Point games are kind of like a solo game of checkers, and we can even visualize them on a checkerboard. They’re tools for studying probability distributions (the things that represent coins in the abstract) that are subject to certain rules. Researchers previously discovered a connection between point games and coin flipping, and Miller hoped that this connection might provide the right language for constructing efficient protocols.

Point games have just a few parts. They have an initial configuration—a particular arrangement of checkers—and a final configuration, and they progress from one to the other via a series of valid moves. This mimics the procedure of a coin flipping protocol, with each valid move corresponding to a communication between the two parties. Ultimately, the two parties ought to agree that the coin is fair, which corresponds to a particular final configuration in the point game.

*Imagine a bunch of checkers placed on a two-dimensional grid. Roughly speaking, a point game is a sequence of valid moves of these checkers. Each move consists of rearranging checkers that lie in the same row (horizontal move) or the same column (vertical move), such that their average distribution along those lines doesn't get smaller. (There are a few more technical rules, too, and you can read about them in the paper.) (Credit: C. Miller/QuICS)*

Miller found that getting close to an unbiased probability distribution requires a point game with many, many moves. And, as a direct consequence, any coin flipping protocol would require many, many rounds of communication to guarantee fairness.

*The fair coin flipping problem reduces to this: Can we start with two equal stacks of checkers (as shown in the diagram on the left) and use valid moves to reach the arrangement on the right (which is just above the midpoint of the original stacks)? The answer: Yes, but it will take an exponential number of moves. (Credit: C. Miller/QuICS)*

A surprising aspect of Miller’s proof, which is more involved than the overview here, is how little it relies on the fact that the coin or the two parties are quantum. “In order to explain the problem to an adept math student, you wouldn’t need to mention quantum at all,” he says. “You could just pose it as an elegant, neat math puzzle for someone to solve.”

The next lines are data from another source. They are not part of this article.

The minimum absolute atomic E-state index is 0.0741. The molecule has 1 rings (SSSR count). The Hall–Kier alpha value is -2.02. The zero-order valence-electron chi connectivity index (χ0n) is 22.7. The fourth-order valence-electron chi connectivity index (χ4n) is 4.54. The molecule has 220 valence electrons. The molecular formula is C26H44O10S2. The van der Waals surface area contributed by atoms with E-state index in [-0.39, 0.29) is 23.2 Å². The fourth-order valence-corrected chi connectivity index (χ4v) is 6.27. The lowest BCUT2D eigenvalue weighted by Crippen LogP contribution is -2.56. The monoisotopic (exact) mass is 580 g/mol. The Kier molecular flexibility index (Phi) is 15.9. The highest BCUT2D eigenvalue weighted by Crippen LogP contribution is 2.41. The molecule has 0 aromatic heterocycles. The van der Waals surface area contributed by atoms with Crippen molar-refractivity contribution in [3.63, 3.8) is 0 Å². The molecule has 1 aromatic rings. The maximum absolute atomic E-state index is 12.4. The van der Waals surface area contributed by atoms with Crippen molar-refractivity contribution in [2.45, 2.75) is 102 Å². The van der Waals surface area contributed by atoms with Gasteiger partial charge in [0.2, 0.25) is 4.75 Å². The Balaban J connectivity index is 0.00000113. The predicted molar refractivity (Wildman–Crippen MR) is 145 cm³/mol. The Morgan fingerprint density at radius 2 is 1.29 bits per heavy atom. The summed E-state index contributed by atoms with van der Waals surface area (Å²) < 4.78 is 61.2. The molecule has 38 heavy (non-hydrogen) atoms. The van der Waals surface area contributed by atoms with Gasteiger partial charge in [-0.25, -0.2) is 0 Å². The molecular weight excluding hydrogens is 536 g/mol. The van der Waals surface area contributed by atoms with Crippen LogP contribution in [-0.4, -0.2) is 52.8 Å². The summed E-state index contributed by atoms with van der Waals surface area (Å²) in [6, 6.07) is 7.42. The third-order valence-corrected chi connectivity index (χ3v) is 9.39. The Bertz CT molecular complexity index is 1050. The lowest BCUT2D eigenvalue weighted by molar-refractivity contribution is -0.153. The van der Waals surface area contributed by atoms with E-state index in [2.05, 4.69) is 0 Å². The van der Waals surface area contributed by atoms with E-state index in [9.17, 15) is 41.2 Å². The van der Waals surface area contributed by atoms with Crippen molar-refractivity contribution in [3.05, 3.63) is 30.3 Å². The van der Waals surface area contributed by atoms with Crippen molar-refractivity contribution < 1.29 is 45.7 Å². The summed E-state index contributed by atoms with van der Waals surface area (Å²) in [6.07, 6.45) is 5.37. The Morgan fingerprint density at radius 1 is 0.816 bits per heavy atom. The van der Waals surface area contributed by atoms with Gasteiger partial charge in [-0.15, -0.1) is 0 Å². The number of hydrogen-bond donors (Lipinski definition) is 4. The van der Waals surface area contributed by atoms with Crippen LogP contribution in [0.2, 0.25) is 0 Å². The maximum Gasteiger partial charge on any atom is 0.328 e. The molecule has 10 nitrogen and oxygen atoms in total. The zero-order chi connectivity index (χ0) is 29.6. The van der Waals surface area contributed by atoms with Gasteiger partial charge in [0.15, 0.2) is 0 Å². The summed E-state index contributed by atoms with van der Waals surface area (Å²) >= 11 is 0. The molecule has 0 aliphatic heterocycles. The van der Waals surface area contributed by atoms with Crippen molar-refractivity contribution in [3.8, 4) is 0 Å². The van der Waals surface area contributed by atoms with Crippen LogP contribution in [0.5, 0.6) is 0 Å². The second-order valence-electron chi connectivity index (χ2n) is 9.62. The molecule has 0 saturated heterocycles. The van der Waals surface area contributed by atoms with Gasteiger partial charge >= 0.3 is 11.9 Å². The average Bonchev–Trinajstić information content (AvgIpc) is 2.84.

Miller says he hasn’t quite given up on the search for an efficient protocol, which could still be possible if both parties are willing to accept a little bias. “We will never get the bias close to zero,” he says, “but some recent work examines what happens if we allow, say, 10% bias.”

Miller also mentioned the possibility of introducing more constraints on the two coin-flipping parties, limiting their power to cheat and thus decreasing the amount of communication they need to ensure fairness. One idea is to enforce a physical constraint—like the speed of light—and study the effect it has on protocol efficiency. “Maybe we can change the model in a way so that this impossibility result would no longer apply, and we can do efficient coin flipping after all,” Miller says. “The communication model might be more complex, but the crucial thing is that if we assume the speed of light limit holds, we might actually enable security proofs that would not otherwise be possible.”

QuICS is a partnership between the University of Maryland and NIST. It receives technical and administrative support from the University of Maryland Institute for Advanced Computer Studies.

*—Story by Chris Cesare*